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South Dakota’s Solar Power Could Go Dark

Advocates for renewables fear a South Dakota’s power company’s attempts to get consumers who use green energy sources to “bid their fair share” would result in the state’s solar energy being darkened. The South Dakota’s Public Utilities Commission has approved a proposed tariff that would force households and companies with their renewable energy systems to pay Black Hills Energy for the energy they produce.

Keloland Investigates looked at the possible impact of this divisive plan on the state’s solar energy future. On Cycle Farm in Spearfish, Jeremy Smith grows vegetables. When he bought the company, there was a wind turbine on the property, and he also installed solar panels on the greenhouse.

Smith paid $8,000 for the solar panels, and he claims it will take time for him to recoup his investment in energy savings. Cycle Farm’s Jeremy Smith said, “We’re trying to be deliberate about the actions we’re taking and the effect on the broader community and the planet as a whole. The power that we don’t use goes into power our neighbors.”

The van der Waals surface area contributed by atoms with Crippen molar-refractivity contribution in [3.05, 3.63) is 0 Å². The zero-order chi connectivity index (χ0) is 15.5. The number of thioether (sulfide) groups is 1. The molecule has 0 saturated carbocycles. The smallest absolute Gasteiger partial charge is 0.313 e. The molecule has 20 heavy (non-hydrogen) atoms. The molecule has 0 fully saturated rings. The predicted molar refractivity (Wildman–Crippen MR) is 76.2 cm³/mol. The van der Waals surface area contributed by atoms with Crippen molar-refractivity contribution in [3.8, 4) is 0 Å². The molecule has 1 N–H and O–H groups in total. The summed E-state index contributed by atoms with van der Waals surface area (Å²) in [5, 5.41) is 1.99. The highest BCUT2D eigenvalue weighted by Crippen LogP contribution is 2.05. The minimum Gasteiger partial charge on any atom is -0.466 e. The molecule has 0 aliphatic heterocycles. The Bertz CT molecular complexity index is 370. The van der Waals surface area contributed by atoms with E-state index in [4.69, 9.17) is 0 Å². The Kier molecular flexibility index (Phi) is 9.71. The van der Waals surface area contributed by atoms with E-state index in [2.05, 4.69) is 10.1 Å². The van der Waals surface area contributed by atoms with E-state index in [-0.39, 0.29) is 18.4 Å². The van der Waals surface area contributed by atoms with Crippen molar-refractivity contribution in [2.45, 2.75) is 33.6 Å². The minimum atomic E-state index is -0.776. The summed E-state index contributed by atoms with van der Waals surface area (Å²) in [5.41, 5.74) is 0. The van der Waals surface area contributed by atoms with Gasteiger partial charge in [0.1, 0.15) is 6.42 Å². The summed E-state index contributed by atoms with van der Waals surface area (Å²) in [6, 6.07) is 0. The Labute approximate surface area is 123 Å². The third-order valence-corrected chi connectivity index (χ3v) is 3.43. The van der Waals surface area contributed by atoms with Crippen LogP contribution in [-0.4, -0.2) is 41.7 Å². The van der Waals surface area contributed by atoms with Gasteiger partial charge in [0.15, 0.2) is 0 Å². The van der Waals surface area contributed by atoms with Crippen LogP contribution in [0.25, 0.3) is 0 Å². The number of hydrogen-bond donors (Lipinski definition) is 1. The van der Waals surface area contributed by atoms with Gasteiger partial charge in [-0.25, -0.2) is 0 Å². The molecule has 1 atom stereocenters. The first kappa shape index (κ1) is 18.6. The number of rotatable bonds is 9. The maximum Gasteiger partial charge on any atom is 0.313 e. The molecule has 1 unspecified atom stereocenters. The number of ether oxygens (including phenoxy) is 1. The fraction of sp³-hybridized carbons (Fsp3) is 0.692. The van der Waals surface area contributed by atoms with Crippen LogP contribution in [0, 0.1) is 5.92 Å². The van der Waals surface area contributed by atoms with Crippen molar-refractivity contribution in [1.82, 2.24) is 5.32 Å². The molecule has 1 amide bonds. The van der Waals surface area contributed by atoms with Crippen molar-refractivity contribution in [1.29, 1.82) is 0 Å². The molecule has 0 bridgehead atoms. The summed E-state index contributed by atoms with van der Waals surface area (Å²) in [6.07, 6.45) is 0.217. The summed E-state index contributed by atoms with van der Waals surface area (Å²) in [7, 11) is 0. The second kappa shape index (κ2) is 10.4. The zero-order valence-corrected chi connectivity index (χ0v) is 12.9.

Smith refers to Black Hills Energy’s proposed “buy everything, sell all” tariff, which ensures that any potential solar or wind power customers must pay for 100% of their electricity, including what they generate from their systems, plus a $10 monthly meter fee. For excess solar and wind energy generation used on the grid, Black Hills Energy will reimburse them at a much cheaper rate of 2 cents per kilowatt.According to Black Hills Energy, the utility must also provide the infrastructure to the grid and make electricity available to those customers even if a customer has their power system.

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